I think they got it! Two items this week give me confidence that there’s been a sea change in corporate thinking: The planet and the customer now count. It’s a business model that small businesses can profit from as well.
Back in ‘05 or so, Walmart got on the green bandwagon, designing greener packaging, cleaning up its supply chain, and generally opting for sustainability. It did not do this to help the environment; it wanted to improve its bottom line. And it succeeded.
A new book, Force of Nature, by Edward Humes, tells the story about how an environmental guru – Jib Ellison – showed Walmart that reduced waste means increased profit. Less packing means lower cost production and lower cost disposal. The book details millions of dollars in savings by focusing on sustainability and what triple-bottom-line companies call “planet” in their people, planet, and profit trilogy.
What’s more, Walmart is aware that consumers, especially women and the upcoming millennials, are values-driven and care about sustainability. Their loyalty will be affected by Walmart’s social responsibility. Their loyalty equals Walmart’s future sales.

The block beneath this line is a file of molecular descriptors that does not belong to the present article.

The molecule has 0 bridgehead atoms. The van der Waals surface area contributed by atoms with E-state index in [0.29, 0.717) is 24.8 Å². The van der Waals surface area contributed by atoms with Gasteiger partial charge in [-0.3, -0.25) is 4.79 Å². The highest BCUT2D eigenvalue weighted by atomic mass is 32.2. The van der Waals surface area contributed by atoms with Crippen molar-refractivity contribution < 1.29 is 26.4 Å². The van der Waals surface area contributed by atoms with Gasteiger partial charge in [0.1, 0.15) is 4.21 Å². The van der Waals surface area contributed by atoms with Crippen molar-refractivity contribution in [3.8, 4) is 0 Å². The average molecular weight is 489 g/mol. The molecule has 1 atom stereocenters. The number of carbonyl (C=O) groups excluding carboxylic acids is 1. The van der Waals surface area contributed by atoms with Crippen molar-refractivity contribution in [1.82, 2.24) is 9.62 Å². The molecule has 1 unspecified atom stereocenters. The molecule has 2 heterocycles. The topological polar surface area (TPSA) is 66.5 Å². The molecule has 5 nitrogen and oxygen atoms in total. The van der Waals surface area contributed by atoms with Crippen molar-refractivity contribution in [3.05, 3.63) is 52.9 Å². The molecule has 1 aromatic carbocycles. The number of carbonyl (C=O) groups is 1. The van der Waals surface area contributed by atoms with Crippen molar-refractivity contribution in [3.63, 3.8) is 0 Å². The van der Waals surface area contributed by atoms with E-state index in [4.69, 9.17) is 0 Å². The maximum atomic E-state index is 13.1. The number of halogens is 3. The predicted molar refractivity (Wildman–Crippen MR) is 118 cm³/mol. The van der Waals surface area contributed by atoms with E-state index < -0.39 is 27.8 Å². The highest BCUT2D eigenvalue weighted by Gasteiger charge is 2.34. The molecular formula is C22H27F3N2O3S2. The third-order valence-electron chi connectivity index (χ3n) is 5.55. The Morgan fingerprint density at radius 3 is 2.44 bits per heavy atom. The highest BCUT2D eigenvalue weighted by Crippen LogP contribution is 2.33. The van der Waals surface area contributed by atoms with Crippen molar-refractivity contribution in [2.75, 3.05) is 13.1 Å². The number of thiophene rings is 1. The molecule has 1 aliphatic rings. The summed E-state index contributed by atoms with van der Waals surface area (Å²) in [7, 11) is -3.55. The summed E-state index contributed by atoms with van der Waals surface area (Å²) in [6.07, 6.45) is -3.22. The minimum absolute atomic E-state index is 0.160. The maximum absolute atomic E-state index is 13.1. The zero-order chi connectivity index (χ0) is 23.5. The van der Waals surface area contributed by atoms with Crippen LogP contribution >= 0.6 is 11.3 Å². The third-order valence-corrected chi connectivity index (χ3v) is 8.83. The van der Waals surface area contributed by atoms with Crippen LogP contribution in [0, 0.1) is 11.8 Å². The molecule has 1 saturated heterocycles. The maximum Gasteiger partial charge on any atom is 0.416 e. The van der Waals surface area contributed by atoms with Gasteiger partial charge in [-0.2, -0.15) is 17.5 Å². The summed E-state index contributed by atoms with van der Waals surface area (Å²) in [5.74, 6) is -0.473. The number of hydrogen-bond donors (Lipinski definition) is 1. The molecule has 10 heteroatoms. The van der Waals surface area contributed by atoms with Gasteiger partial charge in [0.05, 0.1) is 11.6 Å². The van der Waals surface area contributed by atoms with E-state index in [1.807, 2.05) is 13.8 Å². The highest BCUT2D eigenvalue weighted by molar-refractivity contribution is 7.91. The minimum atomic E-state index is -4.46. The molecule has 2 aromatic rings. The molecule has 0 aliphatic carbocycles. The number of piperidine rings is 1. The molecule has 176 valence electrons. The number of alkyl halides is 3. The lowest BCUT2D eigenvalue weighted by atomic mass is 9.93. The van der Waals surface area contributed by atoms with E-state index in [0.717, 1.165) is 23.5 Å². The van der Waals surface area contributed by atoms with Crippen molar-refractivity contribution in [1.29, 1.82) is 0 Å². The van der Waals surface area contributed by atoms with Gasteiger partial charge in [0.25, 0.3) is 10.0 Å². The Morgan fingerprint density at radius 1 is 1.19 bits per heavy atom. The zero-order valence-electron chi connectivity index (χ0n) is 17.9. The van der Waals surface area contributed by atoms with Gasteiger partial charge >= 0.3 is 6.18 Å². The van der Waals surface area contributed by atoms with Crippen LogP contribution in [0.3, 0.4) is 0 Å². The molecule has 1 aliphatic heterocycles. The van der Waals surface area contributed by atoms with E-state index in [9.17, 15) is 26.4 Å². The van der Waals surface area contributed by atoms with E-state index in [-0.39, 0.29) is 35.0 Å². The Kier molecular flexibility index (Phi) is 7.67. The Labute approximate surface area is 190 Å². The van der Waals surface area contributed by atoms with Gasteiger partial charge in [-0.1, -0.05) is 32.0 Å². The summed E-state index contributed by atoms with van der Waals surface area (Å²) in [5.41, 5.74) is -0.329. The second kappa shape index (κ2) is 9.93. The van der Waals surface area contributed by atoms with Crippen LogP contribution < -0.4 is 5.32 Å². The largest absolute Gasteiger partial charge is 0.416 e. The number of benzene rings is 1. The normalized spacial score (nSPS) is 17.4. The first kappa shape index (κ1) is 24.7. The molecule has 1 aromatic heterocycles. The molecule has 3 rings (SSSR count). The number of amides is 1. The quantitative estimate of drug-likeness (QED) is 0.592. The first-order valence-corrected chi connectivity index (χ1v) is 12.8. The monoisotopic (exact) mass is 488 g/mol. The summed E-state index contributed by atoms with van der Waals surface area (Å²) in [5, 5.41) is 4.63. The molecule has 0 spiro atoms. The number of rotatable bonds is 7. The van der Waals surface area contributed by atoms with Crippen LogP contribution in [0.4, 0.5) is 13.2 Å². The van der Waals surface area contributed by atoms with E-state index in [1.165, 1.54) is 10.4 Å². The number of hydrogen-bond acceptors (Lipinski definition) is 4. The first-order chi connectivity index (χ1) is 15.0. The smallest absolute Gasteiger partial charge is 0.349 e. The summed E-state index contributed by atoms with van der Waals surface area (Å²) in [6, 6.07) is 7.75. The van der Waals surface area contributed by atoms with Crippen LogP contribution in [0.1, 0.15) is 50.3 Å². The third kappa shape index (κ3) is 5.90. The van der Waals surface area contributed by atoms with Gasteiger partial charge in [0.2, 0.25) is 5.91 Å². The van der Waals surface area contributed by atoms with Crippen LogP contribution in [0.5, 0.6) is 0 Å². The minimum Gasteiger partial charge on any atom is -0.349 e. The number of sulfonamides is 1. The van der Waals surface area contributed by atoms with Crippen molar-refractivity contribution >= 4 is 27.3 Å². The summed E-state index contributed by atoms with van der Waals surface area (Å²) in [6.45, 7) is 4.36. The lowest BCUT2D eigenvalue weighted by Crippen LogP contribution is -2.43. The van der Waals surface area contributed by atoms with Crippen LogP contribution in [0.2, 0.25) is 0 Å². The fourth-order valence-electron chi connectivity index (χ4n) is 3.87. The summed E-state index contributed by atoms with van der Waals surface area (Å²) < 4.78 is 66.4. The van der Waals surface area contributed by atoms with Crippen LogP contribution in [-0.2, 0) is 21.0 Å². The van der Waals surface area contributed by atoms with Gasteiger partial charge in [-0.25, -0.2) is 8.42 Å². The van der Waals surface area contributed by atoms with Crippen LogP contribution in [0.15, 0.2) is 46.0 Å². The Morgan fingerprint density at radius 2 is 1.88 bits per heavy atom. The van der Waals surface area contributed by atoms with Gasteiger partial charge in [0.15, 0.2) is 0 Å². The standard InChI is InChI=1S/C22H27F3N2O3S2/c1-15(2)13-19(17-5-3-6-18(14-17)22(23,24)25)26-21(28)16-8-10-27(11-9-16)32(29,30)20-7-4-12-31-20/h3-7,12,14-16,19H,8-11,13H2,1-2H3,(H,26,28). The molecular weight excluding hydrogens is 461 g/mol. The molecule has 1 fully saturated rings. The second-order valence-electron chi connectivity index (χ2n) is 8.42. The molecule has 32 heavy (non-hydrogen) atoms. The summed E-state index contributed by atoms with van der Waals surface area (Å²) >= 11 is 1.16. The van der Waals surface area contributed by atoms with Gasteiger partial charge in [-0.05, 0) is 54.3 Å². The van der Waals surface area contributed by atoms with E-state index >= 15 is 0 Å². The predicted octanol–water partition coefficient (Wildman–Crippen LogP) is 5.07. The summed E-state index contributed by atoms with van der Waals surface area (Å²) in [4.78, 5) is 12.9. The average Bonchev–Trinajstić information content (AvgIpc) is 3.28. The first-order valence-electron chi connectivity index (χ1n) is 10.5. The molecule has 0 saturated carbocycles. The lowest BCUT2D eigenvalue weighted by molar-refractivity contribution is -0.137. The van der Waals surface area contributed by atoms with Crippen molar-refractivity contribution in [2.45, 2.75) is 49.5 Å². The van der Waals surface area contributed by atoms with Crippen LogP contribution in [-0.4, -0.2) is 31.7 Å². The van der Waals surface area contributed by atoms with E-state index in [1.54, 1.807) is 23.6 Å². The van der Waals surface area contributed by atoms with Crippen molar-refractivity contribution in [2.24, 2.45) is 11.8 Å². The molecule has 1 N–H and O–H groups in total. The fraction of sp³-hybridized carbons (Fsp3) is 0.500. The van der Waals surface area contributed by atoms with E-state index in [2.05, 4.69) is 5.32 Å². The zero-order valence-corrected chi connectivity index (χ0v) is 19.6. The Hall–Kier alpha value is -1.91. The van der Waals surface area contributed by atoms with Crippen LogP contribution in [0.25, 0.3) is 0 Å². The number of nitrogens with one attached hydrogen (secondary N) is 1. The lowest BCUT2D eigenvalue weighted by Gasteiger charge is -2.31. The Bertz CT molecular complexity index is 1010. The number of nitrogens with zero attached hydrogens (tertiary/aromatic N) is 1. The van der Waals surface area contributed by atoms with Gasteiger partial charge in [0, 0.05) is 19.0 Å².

The motives for change may not appeal to the purist but it’s the “planet” bottom line that counts here. The motive may be one kind of green but the result is another kind.
The second example of long-term profits guiding more socially responsible action is PepsiCo, as detailed in Snacks For Fat Planet article by John Seabrook in the May 16 New Yorker.
PepsiCo has vast research facilities dedicated to developing more healthful yet still flavorful snacks. More and more people are considering the health effects of their food and taking supplements.
PepsiCo’s new products are being created under the guidance of its first woman CEO, Indra Nooyi. Detractors, the article says, are not impressed by PepsiCo’s efforts to develop healthy snacks but some view the obesity problem as too big for governments to deal with alone. People snack. They will continue to snack. They want their snacks to taste good. Sounds like a business opportunity to Nooyi … and to me.
It also sounds as if PepsiCo now “gets” that the well being of customers counts. Being a good business leader, mindful of fiduciary responsibility, requires long-term thinking, consideration for customers, and for the planet.
Oh, my! We’re back at that triple bottom line again, aren’t we?
Do you think corporations are taking their responsibility to society seriously? Does their motive matter if the impact is good?